15 seconds left of our 4:25 timer, the heating of the polycarbonate is almost ready.

We used straps to hold the last bend

The last bend is a round corner, the radius is 200mm. We knew it would be very hard to bend it.
We heated like 100mm of the polycarbonate with both hot air gun and the heat bending machine. We heated the area for at least 20 minutes, it wouldn’t bend.

At last the polycarbonate was bending, but it turned out ugly as hell. A lot of bubbles and ugly artifacts, at least this side won’t be that visible.

Our heating machine turned out to be far more superior to the hot air gun.
Lesson learned, never make round curves in polycarbonate!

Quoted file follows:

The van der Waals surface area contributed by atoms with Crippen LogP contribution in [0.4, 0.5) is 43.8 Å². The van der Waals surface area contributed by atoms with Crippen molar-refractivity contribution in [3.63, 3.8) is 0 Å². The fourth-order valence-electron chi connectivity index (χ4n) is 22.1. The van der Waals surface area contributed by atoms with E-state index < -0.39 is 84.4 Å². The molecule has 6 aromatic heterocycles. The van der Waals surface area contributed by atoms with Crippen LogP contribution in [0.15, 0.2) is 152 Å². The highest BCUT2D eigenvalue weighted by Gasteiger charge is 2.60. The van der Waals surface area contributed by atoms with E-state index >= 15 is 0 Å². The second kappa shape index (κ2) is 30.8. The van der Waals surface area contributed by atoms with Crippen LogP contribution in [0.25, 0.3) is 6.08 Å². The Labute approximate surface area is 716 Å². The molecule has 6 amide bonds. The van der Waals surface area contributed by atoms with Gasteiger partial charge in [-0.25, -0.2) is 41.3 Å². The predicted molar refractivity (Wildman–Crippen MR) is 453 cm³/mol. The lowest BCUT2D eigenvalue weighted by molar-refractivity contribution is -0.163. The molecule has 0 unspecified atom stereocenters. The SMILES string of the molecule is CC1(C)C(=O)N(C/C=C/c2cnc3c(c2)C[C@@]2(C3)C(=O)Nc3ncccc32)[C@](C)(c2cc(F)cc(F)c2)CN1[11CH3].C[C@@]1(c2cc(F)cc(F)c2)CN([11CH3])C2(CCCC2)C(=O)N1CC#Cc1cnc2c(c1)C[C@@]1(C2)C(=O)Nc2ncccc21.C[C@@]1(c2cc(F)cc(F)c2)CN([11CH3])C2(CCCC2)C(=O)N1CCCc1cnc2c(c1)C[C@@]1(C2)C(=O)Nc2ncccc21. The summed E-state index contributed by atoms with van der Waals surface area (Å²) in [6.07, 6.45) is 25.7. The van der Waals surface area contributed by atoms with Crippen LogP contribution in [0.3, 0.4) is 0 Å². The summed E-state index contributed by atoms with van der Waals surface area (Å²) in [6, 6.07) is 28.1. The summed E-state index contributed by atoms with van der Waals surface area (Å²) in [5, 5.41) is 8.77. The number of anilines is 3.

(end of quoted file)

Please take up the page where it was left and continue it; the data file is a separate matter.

This is what the backpack will look like. The 12kg weight of the polycarbonate didn’t feel heavy at all. I think the weight will be ok.

To hold the corners of our speakerbox, we use a two-component poly-urethane glue (3M Scotch-Weld Urethane Adhesive DP-610). We got a test-sample from KA Olsson and it worked really great. It’s quite expensive, but we got it a little bit cheaper thanks to KA Olsson.
We used straps to tighten the polycarbonate around the corners. We also applied tape at the edges to stop the glue from seep out.

Laser-cutteed acrylic angles for bending polycarbonate in to fixed angles

For my and Vilses speaker-backpack it’s really crucial that we bend our angles straight and in the right angle.
We developed our own heat bending machine to make straight bends, but we needed a fixed angle to bend it in the correct angle.